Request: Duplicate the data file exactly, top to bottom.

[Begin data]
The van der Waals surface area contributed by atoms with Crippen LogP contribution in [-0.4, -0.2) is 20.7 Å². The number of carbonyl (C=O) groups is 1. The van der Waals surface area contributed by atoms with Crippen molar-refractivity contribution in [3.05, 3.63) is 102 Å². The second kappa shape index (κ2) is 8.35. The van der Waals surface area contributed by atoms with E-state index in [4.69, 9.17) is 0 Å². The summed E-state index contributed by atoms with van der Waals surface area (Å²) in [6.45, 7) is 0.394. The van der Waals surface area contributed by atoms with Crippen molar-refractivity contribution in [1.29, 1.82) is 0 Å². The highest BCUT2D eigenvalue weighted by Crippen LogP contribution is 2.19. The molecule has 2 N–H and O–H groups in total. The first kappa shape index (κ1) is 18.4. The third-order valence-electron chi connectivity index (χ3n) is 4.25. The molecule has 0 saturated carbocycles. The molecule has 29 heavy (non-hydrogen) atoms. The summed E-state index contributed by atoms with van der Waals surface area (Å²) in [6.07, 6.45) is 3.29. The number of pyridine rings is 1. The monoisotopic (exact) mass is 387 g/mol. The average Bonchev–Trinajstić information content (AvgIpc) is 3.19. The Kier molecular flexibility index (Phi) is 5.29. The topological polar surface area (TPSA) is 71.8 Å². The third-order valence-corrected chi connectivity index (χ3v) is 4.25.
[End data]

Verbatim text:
The van der Waals surface area contributed by atoms with Crippen LogP contribution in [-0.4, -0.2) is 20.7 Å². The number of carbonyl (C=O) groups is 1. The van der Waals surface area contributed by atoms with Crippen molar-refractivity contribution in [3.05, 3.63) is 102 Å². The second kappa shape index (κ2) is 8.35. The van der Waals surface area contributed by atoms with E-state index in [4.69, 9.17) is 0 Å². The summed E-state index contributed by atoms with van der Waals surface area (Å²) in [6.45, 7) is 0.394. The van der Waals surface area contributed by atoms with Crippen molar-refractivity contribution in [1.29, 1.82) is 0 Å². The highest BCUT2D eigenvalue weighted by Crippen LogP contribution is 2.19. The molecule has 2 N–H and O–H groups in total. The first kappa shape index (κ1) is 18.4. The third-order valence-electron chi connectivity index (χ3n) is 4.25. The molecule has 0 saturated carbocycles. The molecule has 29 heavy (non-hydrogen) atoms. The summed E-state index contributed by atoms with van der Waals surface area (Å²) in [6.07, 6.45) is 3.29. The number of pyridine rings is 1. The monoisotopic (exact) mass is 387 g/mol. The average Bonchev–Trinajstić information content (AvgIpc) is 3.19. The Kier molecular flexibility index (Phi) is 5.29. The topological polar surface area (TPSA) is 71.8 Å². The third-order valence-corrected chi connectivity index (χ3v) is 4.25.